2. I-ma"-gine, v. to think, to fancy. 3. Paint'-er, s. one who represents things in colours. Foam, s. the white spittle which appears in the mouth of a high

mettled horse. Sponge, s. a soft porous substance, used for sucking water.

Po-rous, a. having small holes or pores.
De-spair', s. deep sorrow, sadness.

De-si'gn, s. intention, aim.
4. Ob’-vi-ous, 4. plain, evident, clear.

A-wa're, a, cautious, apprized. 5. Vague, a. indefinite, not to be defined. In-de-ter'-mi-pate, a. unfixed; not restrained to any particular

time, circumstance, or meaning.

1. CHANCE is a term we apply to events to denote that they happen without any necessary or foreknown cause. 2. When we say a thing happens by chance, we mean no more than that its cause is unknown to us, and not, as some vainly imagine, that chance itself can be the cause of anything. 3. “The case of the painter,” says Chambers, “who, unable to express the foam at the mouth of the horse he had painted, threw his sponge, in despair, at the piece, and by chance did that which he could not do before by design, is an eminent instance of what is called chance. 4. Yet it is obvious all' we here mean by chance, is, that the painter was not aware of the effect, or that he did not throw the sponge with such a view : not but that he actually did every thing necessary to produce the effect; insomuch, that considering the direction where he threw the sponge, together with its form and specific gravity, * the colours wherein it was smeared, and the distance of the hand from the piece, it was impossible, on the present system of things, that the effects should not follow.” 5. The word, as it is often used by the unthinking, is vague and indeterminate—a mere name for nothing.

* Specific gravity is that by which one body is heavier than another of the same dimensions, and is always as the quantity of matter under the dimension.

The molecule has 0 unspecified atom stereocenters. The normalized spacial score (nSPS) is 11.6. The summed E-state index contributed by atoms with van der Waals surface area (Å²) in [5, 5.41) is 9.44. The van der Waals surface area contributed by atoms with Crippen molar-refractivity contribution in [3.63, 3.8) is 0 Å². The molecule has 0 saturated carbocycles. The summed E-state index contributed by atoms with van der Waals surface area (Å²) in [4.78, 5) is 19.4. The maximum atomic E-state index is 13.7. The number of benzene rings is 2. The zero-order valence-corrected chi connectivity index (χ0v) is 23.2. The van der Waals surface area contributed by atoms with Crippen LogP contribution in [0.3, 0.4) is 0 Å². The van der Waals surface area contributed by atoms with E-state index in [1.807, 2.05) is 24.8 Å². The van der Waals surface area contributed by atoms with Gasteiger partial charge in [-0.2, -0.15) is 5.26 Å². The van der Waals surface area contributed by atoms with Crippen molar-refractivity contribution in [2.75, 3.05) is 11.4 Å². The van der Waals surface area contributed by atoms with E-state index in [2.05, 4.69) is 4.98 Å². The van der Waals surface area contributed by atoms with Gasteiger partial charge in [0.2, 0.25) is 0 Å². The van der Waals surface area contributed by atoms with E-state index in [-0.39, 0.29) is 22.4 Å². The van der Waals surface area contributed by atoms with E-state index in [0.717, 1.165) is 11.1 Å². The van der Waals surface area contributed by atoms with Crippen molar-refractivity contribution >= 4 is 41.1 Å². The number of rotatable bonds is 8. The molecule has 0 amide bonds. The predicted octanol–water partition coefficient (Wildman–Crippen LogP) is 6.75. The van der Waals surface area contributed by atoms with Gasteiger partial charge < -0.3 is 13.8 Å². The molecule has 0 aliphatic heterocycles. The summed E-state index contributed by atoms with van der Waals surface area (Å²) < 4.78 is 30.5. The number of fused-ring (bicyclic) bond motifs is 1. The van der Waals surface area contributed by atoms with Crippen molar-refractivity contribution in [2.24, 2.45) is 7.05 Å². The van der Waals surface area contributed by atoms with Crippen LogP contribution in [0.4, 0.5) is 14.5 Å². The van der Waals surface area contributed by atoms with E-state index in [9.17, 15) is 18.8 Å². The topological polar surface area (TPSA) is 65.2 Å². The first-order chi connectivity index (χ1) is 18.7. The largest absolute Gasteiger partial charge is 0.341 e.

The Nightingale.

2. A"-ni-mate, v. to enliven, To give life to; to encourage, or excite: 3. Bril-li-ant, a. (pro. bril-yant,) fine, shining, sparkling,

In-im'-i-ta-ble, a. not to be imitated.

Me-lo-di-ous, a. harmonious, musical. 4. Ex-te'-ri-or, a. outward, external. 5. Com-pen'-sa-ted, pret. paid, requited.

Ir-re-sist-i-bly, ad. in a manner not to be opposed. 8. Ra-pid-i-ty, s. swiftness.

Tor' -rent, s. a sudden or very rapid stream. A crowd. 10. Es'-ti-ma-ble, a, valuable, worthy of esteem. 13. Sage, so a person of gravity and wisdom. A plant.

Saint, s. a person eminent for piety and virtue. 22. 0"-ri-fice, si any opening or hole.

Pi'-ous, a. religious. 23. Di-vi'ne, a. heavenly, godlike.

1. The nightingale is a musician of the first rank among the inhabitants of the air. 2. When all the birds, who, during day, entertained us with their notes, cease to be heard, it is then that the voice of the nightingale is raised to animate the woods and groves. 3. When we listen to the brilliant sounds of that voice, we are apt to conclude that the bird must be large, the throat must have great strength; and the inimitable charm of her melodious notes makes us presume she surpasses all others in the beauty of her form. 4. But it would be to no purpose to seek these advantages in the nightingale : it is a bird of poor appearance, whose colour, form, and the whole exterior, is void of any thing attractive or majestic, and has nothing in the least distiu. guishing. 5. Nature has, however, compensated for its plainness, by giving it a voice irresistibly